Immediately Dangerous to Life or Health Concentrations (IDLH)
CAS number: 74–83–9
NIOSH REL: None established; NIOSH considers methyl bromide to be a potential occupational carcinogen as defined by the OSHA carcinogen policy [29 CFR 1990].
Current OSHA PEL: 20 ppm (80 mg/m3) CEILING [skin]
1989 OSHA PEL: 5 ppm (20 mg/m3) TWA [skin]
1993-1994 ACGIH TLV: 5 ppm (19 mg/m3) TWA [skin]
Description of substance: Colorless gas with a chloroform-like odor at high concentrations.
LEL: . . . 10% (10% LEL, 10,000 ppm)
Original (SCP) IDLH: 2,000 ppm
Basis for original (SCP) IDLH: The chosen IDLH is based on the statement by Patty  that rats survived 2,600 ppm for 24 minutes [Irish et al. 1940].
Short-term exposure guidelines: None developed
ACUTE TOXICITY DATA:
Lethal concentration data:
|Species||Reference||LC50 (ppm)||LCLo (ppm)||Time||Adjusted 0.5-hr LC (CF)||Derived value|
|Alexeeff et al. 1985Bakhishev 1973
Honma et al. 1985
Izmerov et al. 1982
Sayers et al. 1929
|1 hr30 min
|1,500 ppm (1.25)7,316 ppm (1.0)
2,833 ppm (1.0)
755 ppm (2.5)
624 ppm (1.6)
780 ppm (2.6)
|150 ppm732 ppm
Other animal data: It has been reported that rats have survived an exposure to 2,600 ppm for 24 minutes [Irish et al. 1940].
Human data: It has been stated that 220 ppm can be endured for several hours without serious effects [Clarke et al. 1945].
|Revised IDLH: 250 ppmBasis for revised IDLH: The revised IDLH for methyl bromide is 250 ppm based on acute inhalation toxicity data in humans [Clarke et al. 1945]. This may be a conservative value due to the lack of relevant acute toxicity data for workers exposed to concentrations above 220 ppm. [Note: NIOSH recommends as part of its carcinogen policy that the “most protective” respirators be worn for methyl bromide at any detectable concentration.]|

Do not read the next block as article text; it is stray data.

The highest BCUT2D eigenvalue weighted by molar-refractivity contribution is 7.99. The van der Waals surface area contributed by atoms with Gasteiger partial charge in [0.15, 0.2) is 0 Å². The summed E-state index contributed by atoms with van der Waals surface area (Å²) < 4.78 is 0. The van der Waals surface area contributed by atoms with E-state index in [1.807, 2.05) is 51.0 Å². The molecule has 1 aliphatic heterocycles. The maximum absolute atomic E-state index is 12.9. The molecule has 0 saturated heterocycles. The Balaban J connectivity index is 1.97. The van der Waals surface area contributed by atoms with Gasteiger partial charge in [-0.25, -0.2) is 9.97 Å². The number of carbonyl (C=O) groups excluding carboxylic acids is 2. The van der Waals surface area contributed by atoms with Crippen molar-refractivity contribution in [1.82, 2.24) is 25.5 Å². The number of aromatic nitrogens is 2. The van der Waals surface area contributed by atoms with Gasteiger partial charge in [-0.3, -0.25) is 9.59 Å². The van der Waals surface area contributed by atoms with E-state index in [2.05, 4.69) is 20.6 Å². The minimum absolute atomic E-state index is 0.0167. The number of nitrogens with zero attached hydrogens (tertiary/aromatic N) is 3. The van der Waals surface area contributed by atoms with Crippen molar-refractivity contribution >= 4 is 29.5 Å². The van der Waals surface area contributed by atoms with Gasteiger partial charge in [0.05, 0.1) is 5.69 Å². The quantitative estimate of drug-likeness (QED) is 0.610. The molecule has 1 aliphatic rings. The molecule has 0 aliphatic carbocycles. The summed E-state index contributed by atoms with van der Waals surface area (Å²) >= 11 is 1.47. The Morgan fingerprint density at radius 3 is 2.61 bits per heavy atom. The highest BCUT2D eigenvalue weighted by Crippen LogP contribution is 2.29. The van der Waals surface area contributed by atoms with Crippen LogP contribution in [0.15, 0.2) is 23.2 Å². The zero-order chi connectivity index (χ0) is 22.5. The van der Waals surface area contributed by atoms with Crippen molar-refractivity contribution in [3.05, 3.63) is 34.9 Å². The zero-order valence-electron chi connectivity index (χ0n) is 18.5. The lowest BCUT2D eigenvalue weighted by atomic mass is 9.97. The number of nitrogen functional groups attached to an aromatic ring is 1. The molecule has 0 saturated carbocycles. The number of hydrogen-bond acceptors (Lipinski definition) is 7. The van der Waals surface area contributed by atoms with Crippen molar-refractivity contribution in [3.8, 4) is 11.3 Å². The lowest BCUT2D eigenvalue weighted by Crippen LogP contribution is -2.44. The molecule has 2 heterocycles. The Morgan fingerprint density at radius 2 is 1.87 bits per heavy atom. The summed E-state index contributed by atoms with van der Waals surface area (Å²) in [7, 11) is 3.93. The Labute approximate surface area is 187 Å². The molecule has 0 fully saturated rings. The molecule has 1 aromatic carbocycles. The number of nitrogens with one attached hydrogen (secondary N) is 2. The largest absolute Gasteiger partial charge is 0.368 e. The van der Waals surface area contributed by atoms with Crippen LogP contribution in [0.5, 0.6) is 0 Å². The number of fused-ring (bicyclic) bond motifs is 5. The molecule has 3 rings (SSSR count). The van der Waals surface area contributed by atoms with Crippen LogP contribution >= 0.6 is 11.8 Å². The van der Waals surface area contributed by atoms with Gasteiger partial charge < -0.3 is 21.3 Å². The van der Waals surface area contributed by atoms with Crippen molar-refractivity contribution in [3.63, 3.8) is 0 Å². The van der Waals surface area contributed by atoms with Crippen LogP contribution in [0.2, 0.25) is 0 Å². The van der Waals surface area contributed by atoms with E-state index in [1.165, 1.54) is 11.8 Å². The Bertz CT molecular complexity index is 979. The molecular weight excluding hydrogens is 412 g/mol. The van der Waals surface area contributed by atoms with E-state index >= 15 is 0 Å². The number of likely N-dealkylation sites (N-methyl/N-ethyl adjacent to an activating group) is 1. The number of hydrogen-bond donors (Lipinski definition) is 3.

1. Alexeeff GV, Kilgore WW, Munoz P, Watt D . Determination of acute toxic effects in mice following exposure to methyl bromide. J Toxicol Environ Health 15:109-123.
2. Bakhishev GN . Relative toxicity of aliphatic halohydrocarbons to rats. Farmakol Toksikol 8:140-143 (in Russian).
3. Bakhishev GN . Relationship between chemical structure and toxicity for some halogenated aliphatic hydrocarbons. Fiz Akt Vesh 7:35-36 (in Russian).
4. Clarke CA, Roworth CG, Holling HE . Methyl bromide poisoning. An account of four recent cases met with in one of H.M. ships. Brit J Ind Med 2:17-23.
5. Honma T, Miyagawa M, Sato M, Hasegawa H . Neurotoxicity and metabolism of methyl bromide in rats. Toxicol Appl Pharmacol 81:183-191.
6. Irish DD, Adams EM, Spencer HC, Rowe VK . The response attending exposure of laboratory animals to vapors of methyl bromide. J Ind Hyg Toxicol 22(6):218-230.
7. Izmerov NF, Sanotsky IV, Sidorov KK . Toxicometric parameters of industrial toxic chemicals under single exposure. Moscow, Russia: Centre of International Projects, GKNT, p. 81.
8. Patty FA, ed. . Industrial hygiene and toxicology. 2nd rev. ed. Vol. II. Toxicology. New York, NY: Interscience Publishers, Inc., p. 1252.
9. Sayers RR, Yant WP, Thomas BGH, Berger LB . Physiological response attending exposure to vapors of methyl bromide, methyl chloride, ethyl bromide, and ethyl chloride. Public Health Bulletin 185:1-56.
- Page last reviewed: December 4, 2014
- Page last updated: December 4, 2014
- Content source: